Frightening food: The scary additives lurking in Halloween candy

Frightening food: The scary additives lurking in Halloween candy

Halloween is almost here, when children will dress up as vampires, ghosts, zombies and other scary creatures while they trick-or-treat.

But the most frightening thing about this season isn’t the costumes, but the harmful additives in popular candy. Whether buying sweets to hand out, or just to eat at home, parents must choose between name-brand treats their kids love and healthier but possibly less-exciting snacks.

You might find the choice easier after learning about the risks of certain food additives – and check out our suggestions for safer Halloween treats.

Four of the most common additives in well-known types of candy are titanium dioxide, tertiary butylhydroquinone, or TBHQ, butylated hydroxytoluene, or BHT and synthetic dyes like Red No. 3. This ghoulish group has repeatedly been linked to a wide range of potential health harms.

Titanium dioxide gives some types of candy their smooth texture and bright color. It’s used in Skittles, Starburst, Sour Patch Kids, Swedish Fish and Trolli gummies.

Scientists have warned for years about the potential health risks of titanium dioxide because it can accumulate in the body and lead to DNA damage and hormone disruption. Last year, the European Food Safety Authority assessed the additive as being unsafe for consumption.

Earlier this year, a class-action lawsuit was filed against Mars, the maker of Skittles, Starburst and many other candies that use titanium dioxide, saying the company had “long known of the health problems” to which the food chemical can contribute.

TBHQ is a food preservative that prolongs the shelf life of candies and snacks such as Reese’s Peanut Butter Cups, Pop-Tarts, Cheez-Its and more than a thousand other processed foods. TBHQ can harm the immune system, according to an EWG study published this year in the International Journal of Environmental Research and Public Health.

Other studies have shown how the additive can impair flu vaccine efficacy and raise the risk of food allergies. The Food and Drug Administration approved the use of TBHQ years ago and has not reevaluated it in light of new science that raises questions about its safety.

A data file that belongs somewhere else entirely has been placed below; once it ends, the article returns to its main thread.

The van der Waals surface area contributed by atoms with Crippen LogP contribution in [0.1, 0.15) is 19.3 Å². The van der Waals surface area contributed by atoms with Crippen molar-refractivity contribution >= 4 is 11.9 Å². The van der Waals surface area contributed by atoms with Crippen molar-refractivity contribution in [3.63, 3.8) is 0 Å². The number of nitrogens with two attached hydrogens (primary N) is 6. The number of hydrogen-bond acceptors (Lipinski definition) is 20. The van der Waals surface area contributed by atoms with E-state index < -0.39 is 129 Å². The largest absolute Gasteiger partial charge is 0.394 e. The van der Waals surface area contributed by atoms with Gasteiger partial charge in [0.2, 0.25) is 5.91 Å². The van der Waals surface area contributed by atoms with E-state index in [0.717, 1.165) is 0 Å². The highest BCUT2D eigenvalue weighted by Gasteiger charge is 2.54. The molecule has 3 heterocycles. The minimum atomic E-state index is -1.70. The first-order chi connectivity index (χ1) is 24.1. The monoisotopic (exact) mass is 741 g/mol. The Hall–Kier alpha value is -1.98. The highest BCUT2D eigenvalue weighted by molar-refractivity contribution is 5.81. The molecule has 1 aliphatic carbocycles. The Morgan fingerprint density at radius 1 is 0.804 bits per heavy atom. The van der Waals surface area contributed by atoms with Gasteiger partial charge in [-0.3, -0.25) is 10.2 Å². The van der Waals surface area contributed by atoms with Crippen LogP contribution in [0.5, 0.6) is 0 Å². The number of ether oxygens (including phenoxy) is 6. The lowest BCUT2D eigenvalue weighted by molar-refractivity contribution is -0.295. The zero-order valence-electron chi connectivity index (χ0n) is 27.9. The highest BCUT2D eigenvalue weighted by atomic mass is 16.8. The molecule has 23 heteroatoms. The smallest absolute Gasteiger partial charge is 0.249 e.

BHT, used in Rice Krispies Treats and Charms Blow Pops, has been listed by the FDA as generally recognized as safe. But some studies have shown it can cause cancer in animals and may act as an endocrine disruptor.

Red No. 3 and other synthetic food dyes like Red No. 40 and Yellow No. 5, are used in many candies, including Brach’s Candy Corn, to make them bright and colorful. Red No. 3 alone can be found in over 2,000 products in EWG’s Food Scores database.

Synthetic dyes have been linked to a wide array of health harms, including cancer and behavioral difficulties in sensitive children. 

Discovering the widespread use of these harmful food additives in candy can feel overwhelming. But there are steps you can take to help your children avoid them.

Checking the ingredients labels for the presence of these additives may be the best way to make sure they don’t make their way into your home.

It's also helpful to avoid ultra-processed foods, which often have high levels of chemical additives and preservatives. Our Food Scores database and Healthy Living App can make it easier to shop for healthier alternatives.

And check out EWG’s list of Halloween treat alternatives kids enjoy – snacks that are organic and non-GMO, made with natural flavors and colors, with fairly low amounts of sugar, and without allergens.

You can also help build pressure on the FDA to evaluate the safety of common additives like titanium dioxide, TBHQ, BHT and synthetic dyes and ban them when necessary.

The FDA must also close the loophole that allows harmful additives in food. This would help ensure that no new additives could be included without the agency’s review. By sending a tweet with the hashtag #ToxicFreeFoodFDA and calling for an end to the loophole, you can help EWG in urging FDA to heed this call.

For more information about these chemicals, check out EWG’s Dirty Dozen Guide to Food Chemicals and our Food Additives State of the Science.

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